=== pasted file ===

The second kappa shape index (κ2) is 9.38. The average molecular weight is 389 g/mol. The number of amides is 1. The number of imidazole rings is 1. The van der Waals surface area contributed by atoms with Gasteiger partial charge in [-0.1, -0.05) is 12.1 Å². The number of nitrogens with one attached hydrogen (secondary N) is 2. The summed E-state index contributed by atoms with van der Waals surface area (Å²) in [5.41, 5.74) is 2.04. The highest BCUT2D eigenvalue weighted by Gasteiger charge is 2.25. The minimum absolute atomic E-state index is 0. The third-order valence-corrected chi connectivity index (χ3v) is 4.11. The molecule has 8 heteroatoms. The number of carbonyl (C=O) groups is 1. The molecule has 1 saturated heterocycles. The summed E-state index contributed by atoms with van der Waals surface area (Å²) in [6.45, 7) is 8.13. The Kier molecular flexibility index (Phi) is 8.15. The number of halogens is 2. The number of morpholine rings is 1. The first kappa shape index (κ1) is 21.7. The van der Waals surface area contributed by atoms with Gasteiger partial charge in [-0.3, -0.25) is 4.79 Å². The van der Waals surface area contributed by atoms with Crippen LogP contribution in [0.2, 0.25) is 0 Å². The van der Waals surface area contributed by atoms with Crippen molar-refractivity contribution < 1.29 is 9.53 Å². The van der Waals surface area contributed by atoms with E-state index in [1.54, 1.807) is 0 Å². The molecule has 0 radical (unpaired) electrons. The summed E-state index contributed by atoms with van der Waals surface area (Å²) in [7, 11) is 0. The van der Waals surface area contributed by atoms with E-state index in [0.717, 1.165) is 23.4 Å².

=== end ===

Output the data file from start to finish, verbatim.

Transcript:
The second kappa shape index (κ2) is 9.38. The average molecular weight is 389 g/mol. The number of amides is 1. The number of imidazole rings is 1. The van der Waals surface area contributed by atoms with Gasteiger partial charge in [-0.1, -0.05) is 12.1 Å². The number of nitrogens with one attached hydrogen (secondary N) is 2. The summed E-state index contributed by atoms with van der Waals surface area (Å²) in [5.41, 5.74) is 2.04. The highest BCUT2D eigenvalue weighted by Gasteiger charge is 2.25. The minimum absolute atomic E-state index is 0. The third-order valence-corrected chi connectivity index (χ3v) is 4.11. The molecule has 8 heteroatoms. The number of carbonyl (C=O) groups is 1. The molecule has 1 saturated heterocycles. The summed E-state index contributed by atoms with van der Waals surface area (Å²) in [6.45, 7) is 8.13. The Kier molecular flexibility index (Phi) is 8.15. The number of halogens is 2. The number of morpholine rings is 1. The first kappa shape index (κ1) is 21.7. The van der Waals surface area contributed by atoms with Gasteiger partial charge in [-0.3, -0.25) is 4.79 Å². The van der Waals surface area contributed by atoms with Crippen LogP contribution in [0.2, 0.25) is 0 Å². The van der Waals surface area contributed by atoms with Crippen molar-refractivity contribution < 1.29 is 9.53 Å². The van der Waals surface area contributed by atoms with E-state index in [1.54, 1.807) is 0 Å². The molecule has 0 radical (unpaired) electrons. The summed E-state index contributed by atoms with van der Waals surface area (Å²) in [7, 11) is 0. The van der Waals surface area contributed by atoms with E-state index in [0.717, 1.165) is 23.4 Å².